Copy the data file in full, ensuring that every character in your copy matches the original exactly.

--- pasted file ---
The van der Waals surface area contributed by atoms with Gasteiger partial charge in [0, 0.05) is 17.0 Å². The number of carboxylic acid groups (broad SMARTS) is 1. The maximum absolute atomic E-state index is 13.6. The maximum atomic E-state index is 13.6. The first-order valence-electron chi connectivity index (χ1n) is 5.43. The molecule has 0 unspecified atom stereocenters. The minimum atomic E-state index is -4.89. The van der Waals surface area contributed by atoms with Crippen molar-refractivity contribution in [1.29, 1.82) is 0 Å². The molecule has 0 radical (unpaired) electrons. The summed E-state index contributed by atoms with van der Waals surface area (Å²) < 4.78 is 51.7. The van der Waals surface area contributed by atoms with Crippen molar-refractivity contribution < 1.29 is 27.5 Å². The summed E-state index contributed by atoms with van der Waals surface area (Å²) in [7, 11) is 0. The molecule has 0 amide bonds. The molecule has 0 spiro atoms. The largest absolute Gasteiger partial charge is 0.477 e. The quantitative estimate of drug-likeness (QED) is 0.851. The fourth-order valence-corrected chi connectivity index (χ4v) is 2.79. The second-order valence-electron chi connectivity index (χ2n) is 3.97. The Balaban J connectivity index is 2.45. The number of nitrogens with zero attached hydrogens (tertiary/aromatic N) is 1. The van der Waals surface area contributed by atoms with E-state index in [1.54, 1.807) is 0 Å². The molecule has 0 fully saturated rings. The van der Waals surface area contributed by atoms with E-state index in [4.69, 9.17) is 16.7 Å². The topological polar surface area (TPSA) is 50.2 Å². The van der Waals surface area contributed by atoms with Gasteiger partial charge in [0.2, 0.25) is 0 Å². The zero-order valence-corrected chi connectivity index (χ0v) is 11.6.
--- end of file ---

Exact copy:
The van der Waals surface area contributed by atoms with Gasteiger partial charge in [0, 0.05) is 17.0 Å². The number of carboxylic acid groups (broad SMARTS) is 1. The maximum absolute atomic E-state index is 13.6. The maximum atomic E-state index is 13.6. The first-order valence-electron chi connectivity index (χ1n) is 5.43. The molecule has 0 unspecified atom stereocenters. The minimum atomic E-state index is -4.89. The van der Waals surface area contributed by atoms with Crippen molar-refractivity contribution in [1.29, 1.82) is 0 Å². The molecule has 0 radical (unpaired) electrons. The summed E-state index contributed by atoms with van der Waals surface area (Å²) < 4.78 is 51.7. The van der Waals surface area contributed by atoms with Crippen molar-refractivity contribution < 1.29 is 27.5 Å². The summed E-state index contributed by atoms with van der Waals surface area (Å²) in [7, 11) is 0. The molecule has 0 amide bonds. The molecule has 0 spiro atoms. The largest absolute Gasteiger partial charge is 0.477 e. The quantitative estimate of drug-likeness (QED) is 0.851. The fourth-order valence-corrected chi connectivity index (χ4v) is 2.79. The second-order valence-electron chi connectivity index (χ2n) is 3.97. The Balaban J connectivity index is 2.45. The number of nitrogens with zero attached hydrogens (tertiary/aromatic N) is 1. The van der Waals surface area contributed by atoms with E-state index in [1.54, 1.807) is 0 Å². The molecule has 0 fully saturated rings. The van der Waals surface area contributed by atoms with E-state index in [4.69, 9.17) is 16.7 Å². The topological polar surface area (TPSA) is 50.2 Å². The van der Waals surface area contributed by atoms with Gasteiger partial charge in [0.2, 0.25) is 0 Å². The zero-order valence-corrected chi connectivity index (χ0v) is 11.6.